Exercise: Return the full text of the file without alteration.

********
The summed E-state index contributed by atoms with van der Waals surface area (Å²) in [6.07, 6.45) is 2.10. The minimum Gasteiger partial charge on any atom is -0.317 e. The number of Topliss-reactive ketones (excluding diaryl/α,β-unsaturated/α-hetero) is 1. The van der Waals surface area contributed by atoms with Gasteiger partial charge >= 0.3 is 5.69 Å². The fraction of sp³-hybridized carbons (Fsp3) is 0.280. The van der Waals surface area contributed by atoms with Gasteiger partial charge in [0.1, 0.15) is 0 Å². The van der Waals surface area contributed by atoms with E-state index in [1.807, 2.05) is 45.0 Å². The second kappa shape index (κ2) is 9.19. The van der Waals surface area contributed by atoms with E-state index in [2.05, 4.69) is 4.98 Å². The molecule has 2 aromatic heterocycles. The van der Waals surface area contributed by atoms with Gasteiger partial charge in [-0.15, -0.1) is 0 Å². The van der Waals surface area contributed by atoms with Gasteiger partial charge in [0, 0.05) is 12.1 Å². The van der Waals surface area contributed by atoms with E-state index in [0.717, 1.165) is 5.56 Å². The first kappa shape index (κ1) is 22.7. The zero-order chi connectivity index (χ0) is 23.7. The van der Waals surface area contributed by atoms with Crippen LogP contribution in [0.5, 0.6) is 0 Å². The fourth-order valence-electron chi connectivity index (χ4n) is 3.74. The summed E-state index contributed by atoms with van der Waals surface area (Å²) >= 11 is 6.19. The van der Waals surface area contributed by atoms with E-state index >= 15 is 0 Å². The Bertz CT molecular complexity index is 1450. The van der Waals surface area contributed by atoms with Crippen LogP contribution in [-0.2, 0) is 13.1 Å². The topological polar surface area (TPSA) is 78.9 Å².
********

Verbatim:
The summed E-state index contributed by atoms with van der Waals surface area (Å²) in [6.07, 6.45) is 2.10. The minimum Gasteiger partial charge on any atom is -0.317 e. The number of Topliss-reactive ketones (excluding diaryl/α,β-unsaturated/α-hetero) is 1. The van der Waals surface area contributed by atoms with Gasteiger partial charge >= 0.3 is 5.69 Å². The fraction of sp³-hybridized carbons (Fsp3) is 0.280. The van der Waals surface area contributed by atoms with Gasteiger partial charge in [0.1, 0.15) is 0 Å². The van der Waals surface area contributed by atoms with E-state index in [1.807, 2.05) is 45.0 Å². The second kappa shape index (κ2) is 9.19. The van der Waals surface area contributed by atoms with E-state index in [2.05, 4.69) is 4.98 Å². The molecule has 2 aromatic heterocycles. The van der Waals surface area contributed by atoms with Gasteiger partial charge in [-0.15, -0.1) is 0 Å². The van der Waals surface area contributed by atoms with Gasteiger partial charge in [0, 0.05) is 12.1 Å². The van der Waals surface area contributed by atoms with E-state index in [0.717, 1.165) is 5.56 Å². The first kappa shape index (κ1) is 22.7. The zero-order chi connectivity index (χ0) is 23.7. The van der Waals surface area contributed by atoms with Crippen LogP contribution in [0.5, 0.6) is 0 Å². The fourth-order valence-electron chi connectivity index (χ4n) is 3.74. The summed E-state index contributed by atoms with van der Waals surface area (Å²) >= 11 is 6.19. The van der Waals surface area contributed by atoms with E-state index >= 15 is 0 Å². The Bertz CT molecular complexity index is 1450. The van der Waals surface area contributed by atoms with Crippen LogP contribution in [-0.2, 0) is 13.1 Å². The topological polar surface area (TPSA) is 78.9 Å².